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  • Haroon Sabawoon/Anadolu Agency/Getty Images(KABUL, Afghanistan) -- An attack in Kabul, Afghanistan, has killed at least 40 people and injured more than 30 on Thursday.Nasrat Rahimi, deputy spokesman for the Interior Ministry, confirmed the attack in west Kabul, the capital and largest city in Afghanistan. An explosion and attack took place at a Shia cultural center where many cultural activists were attending an event.The Taliban denied any involvement in the attack. Kabul has seen an increase in attacks on Shia mosques or cultural centers by ISIS members.U.S. Vice President Mike Pence made a surprise appearance in Afghanistan on Dec. 21 to rally troops stationed in Kabul. Pence reiterated U.S. support for the war in Afghanistan, saying the U.S. was "here to see this through.""It's because of all of you that we're safe. It's because of you that we're free. It's because of you that freedom has a future in Afghanistan and America and all across the wider world," Pence said.The U.S. has about 15,000 troops stationed in Afghanistan, according to the Defense Manpower Data Center. Copyright © 2017, ABC Radio. All rights reserved.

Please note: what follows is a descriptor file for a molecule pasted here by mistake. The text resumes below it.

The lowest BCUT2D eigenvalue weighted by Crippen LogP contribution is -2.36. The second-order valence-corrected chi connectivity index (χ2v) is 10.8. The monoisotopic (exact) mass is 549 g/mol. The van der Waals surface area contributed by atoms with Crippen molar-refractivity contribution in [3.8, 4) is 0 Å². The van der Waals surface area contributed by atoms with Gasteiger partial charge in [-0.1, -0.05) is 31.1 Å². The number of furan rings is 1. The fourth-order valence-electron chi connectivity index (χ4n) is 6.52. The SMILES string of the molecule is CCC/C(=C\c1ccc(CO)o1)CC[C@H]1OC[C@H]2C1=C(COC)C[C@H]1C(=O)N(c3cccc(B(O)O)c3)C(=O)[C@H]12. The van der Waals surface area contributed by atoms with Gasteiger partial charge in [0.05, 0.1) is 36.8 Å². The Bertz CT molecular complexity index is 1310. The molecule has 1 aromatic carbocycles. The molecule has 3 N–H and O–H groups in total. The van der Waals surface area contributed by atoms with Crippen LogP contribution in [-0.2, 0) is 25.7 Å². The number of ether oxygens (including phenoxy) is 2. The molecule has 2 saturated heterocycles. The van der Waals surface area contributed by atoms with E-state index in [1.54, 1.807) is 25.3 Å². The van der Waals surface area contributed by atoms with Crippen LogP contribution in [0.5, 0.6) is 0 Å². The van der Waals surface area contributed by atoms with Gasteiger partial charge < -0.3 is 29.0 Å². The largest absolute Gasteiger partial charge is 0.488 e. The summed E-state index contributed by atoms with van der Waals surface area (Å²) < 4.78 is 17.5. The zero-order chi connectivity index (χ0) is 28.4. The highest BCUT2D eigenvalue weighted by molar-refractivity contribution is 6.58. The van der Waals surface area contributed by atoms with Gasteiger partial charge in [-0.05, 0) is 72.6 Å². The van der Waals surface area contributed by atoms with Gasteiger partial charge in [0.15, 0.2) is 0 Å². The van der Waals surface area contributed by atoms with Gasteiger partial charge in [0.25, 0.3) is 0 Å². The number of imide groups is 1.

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  • Yinming/VCG/Getty Images(BEIJING) -- A giant dog statue that looks curiously like President Donald Trump has been placed outside a shopping mall in China, marking the upcoming "Year of the Dog" in the Chinese zodiac.Sitting in the center of Taiyuan, the capital of Shanxi province in northern China, the 22-foot statue has golden eyebrows and hair, some of which is flipped up in the front, as well as a red collar and an index finger pointed toward the sky. A smaller version has been installed inside the mall.While the statue has attracted attention on social media, a staff member at the mall told ABC News that it was not intended to look like Trump.Many Chinese media outlets, including the state-run Global Times, called the statue the “Trump Zodiac Dog."The mall, Fashion Walk, posted on social media that the dog statue was nicknamed “Meng Chuang,” with “Meng” meaning “cute” and “Chuang” pronounced similarly to “Trump” without a "p."Last year, the same mall featured a rooster statue that seemed to resemble Trump to mark the Year of the Rooster. It hasn't been removed, according to posts on Chinese social media.The Year of the Dog starts on Feb. 16, 2018. Trump was born in 1946 -- another Year of the Dog.According to a mall employee, an in-house mall designer came up with the idea of the dog statue. The designer did not reply to requests for comment from ABC News.Copyright © 2017, ABC Radio. All rights reserved.